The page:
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8th November 2018

Opinion: “It’s sexist but…”

Books Editor, Gurnaik Johal, discusses the misogyny at the heart of the work of critically acclaimed writers like Hemingway, Nabokov and Naipaul.
Opinion: “It’s sexist but…”
Photo: Ernest Hemingway at the Finca Vigia, Cuba @ Wikimedia Commons

In the Western Literary Canon, misogyny is a given. Writers like Hemingway, Nabokov, and Naipaul are staples of university reading lists, of bookshop bestselling charts. The offensiveness of their misogyny always comes secondary to supposed brilliance of their art. “It’s sexist but…”

When a celebrated author dies, their status in the canon is solidified. This year, V. S. Naipaul, a prolific racist and sexist, passed away, and there was no end to the amount of praise his work received. To give a sense of the kind of man Naipaul was, he once said “Africans need to be kicked. That’s the only thing they understand.” He is open with his misogyny, saying once that he beat his wife for two days straight so that “she couldn’t really appear in public.” Famously, he told his wife he was having affair a year into their marriage, saying “I was liberated. She was destroyed. It was inevitable.”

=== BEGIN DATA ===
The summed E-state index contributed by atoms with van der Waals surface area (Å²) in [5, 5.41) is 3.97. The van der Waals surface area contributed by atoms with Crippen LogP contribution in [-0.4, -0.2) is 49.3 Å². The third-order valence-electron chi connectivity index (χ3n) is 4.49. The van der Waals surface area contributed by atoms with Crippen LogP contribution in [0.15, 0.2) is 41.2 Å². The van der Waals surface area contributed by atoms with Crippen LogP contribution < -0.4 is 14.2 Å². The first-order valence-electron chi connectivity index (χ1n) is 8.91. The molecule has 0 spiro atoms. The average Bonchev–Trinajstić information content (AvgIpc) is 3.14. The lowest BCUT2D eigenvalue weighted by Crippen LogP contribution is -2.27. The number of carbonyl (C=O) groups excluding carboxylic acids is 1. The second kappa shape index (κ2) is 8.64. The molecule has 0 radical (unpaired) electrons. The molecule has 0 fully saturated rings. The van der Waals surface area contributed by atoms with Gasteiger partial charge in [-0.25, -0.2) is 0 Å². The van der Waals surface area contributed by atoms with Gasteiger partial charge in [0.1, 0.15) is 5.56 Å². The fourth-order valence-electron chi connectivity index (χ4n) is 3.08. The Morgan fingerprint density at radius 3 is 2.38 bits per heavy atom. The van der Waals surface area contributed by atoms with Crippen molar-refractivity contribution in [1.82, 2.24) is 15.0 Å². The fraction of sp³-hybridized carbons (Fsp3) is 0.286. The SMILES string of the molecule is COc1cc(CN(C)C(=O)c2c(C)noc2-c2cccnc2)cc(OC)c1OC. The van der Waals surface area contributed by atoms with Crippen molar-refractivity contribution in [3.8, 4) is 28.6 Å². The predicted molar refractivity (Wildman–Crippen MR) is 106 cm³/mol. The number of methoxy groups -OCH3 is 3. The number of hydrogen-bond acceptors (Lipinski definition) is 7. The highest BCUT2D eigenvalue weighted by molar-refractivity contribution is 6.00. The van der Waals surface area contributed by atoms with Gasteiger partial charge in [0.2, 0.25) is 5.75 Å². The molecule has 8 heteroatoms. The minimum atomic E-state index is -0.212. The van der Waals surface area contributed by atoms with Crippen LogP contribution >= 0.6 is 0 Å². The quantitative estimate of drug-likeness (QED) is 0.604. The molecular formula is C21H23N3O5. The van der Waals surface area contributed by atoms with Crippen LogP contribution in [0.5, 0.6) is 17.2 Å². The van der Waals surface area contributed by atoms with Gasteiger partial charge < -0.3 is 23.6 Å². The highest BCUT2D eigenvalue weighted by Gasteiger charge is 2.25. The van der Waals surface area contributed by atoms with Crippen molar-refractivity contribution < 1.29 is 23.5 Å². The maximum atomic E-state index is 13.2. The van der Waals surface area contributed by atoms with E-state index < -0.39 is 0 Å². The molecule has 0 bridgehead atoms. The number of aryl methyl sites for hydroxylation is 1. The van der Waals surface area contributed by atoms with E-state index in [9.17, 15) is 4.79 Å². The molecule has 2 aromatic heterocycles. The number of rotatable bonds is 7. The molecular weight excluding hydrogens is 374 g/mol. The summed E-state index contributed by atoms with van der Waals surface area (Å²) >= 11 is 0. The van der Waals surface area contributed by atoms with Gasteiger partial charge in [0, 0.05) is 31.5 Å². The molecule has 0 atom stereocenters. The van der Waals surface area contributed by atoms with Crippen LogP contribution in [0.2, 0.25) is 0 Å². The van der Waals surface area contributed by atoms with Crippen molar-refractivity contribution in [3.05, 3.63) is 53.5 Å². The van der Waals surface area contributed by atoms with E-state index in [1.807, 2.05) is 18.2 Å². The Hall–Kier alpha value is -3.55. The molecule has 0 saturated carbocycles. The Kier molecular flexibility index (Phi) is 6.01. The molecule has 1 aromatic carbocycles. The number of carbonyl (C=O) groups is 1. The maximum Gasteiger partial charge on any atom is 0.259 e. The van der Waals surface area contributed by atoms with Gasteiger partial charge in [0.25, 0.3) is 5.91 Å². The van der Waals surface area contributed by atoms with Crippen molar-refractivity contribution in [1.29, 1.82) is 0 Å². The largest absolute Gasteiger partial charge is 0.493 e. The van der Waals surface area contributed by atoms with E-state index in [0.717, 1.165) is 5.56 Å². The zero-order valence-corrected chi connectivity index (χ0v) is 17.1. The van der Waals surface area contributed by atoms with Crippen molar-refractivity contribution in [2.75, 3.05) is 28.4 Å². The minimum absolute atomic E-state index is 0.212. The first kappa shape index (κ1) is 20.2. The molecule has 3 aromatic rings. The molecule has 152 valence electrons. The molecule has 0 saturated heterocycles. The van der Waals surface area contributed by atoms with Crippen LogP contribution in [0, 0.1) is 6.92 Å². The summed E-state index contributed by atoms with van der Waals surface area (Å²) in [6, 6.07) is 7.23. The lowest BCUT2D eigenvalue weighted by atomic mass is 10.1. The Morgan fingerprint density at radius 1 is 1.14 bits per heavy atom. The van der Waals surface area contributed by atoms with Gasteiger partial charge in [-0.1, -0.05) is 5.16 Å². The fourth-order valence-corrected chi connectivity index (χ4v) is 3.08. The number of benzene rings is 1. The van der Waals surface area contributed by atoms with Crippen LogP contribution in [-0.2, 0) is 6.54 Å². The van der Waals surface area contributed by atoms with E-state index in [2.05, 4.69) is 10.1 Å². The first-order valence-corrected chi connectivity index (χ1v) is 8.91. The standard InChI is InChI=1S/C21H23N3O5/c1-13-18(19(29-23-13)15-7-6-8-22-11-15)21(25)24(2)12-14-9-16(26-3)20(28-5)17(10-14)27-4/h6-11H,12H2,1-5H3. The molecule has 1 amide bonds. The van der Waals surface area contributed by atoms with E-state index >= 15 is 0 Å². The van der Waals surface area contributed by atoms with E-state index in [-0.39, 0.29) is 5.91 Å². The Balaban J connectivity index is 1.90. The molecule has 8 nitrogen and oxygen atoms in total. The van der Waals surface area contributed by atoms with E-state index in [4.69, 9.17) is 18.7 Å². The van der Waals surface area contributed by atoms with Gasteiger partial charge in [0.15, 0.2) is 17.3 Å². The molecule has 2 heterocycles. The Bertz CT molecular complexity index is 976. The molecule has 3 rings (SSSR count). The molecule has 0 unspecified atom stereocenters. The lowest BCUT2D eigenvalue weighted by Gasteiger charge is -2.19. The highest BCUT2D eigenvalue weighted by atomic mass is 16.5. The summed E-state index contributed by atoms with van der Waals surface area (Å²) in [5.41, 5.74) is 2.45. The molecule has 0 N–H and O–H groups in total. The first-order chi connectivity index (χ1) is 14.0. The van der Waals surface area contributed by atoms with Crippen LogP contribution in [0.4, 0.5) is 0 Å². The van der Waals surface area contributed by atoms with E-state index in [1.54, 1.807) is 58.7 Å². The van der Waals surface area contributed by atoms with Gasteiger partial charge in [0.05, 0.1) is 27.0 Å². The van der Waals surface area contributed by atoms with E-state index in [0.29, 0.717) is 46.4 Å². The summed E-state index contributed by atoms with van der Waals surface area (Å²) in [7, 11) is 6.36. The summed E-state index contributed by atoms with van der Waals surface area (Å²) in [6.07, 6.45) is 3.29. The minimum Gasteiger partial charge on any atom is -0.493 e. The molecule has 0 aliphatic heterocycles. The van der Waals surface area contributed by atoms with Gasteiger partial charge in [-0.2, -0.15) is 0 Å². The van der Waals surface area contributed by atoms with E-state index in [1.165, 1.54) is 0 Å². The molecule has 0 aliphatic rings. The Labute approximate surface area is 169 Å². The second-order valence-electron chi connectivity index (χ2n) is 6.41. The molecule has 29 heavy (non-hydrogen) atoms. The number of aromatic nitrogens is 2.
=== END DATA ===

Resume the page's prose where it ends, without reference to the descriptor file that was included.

That’s the sort of line that gained Naipaul a Nobel Prize and a Knighthood. But many people don’t care about Naipaul as a man, they care only about him as a writer. To give an idea of the kind of writer that Naipaul was, he was once asked whether he considered any women writers to be his equal. “I don’t think so,” he replied. He went on to say that maybe Jane Austen could rival him, but he “couldn’t possible share her sentimental ambitions, her sentimental sense of the world”.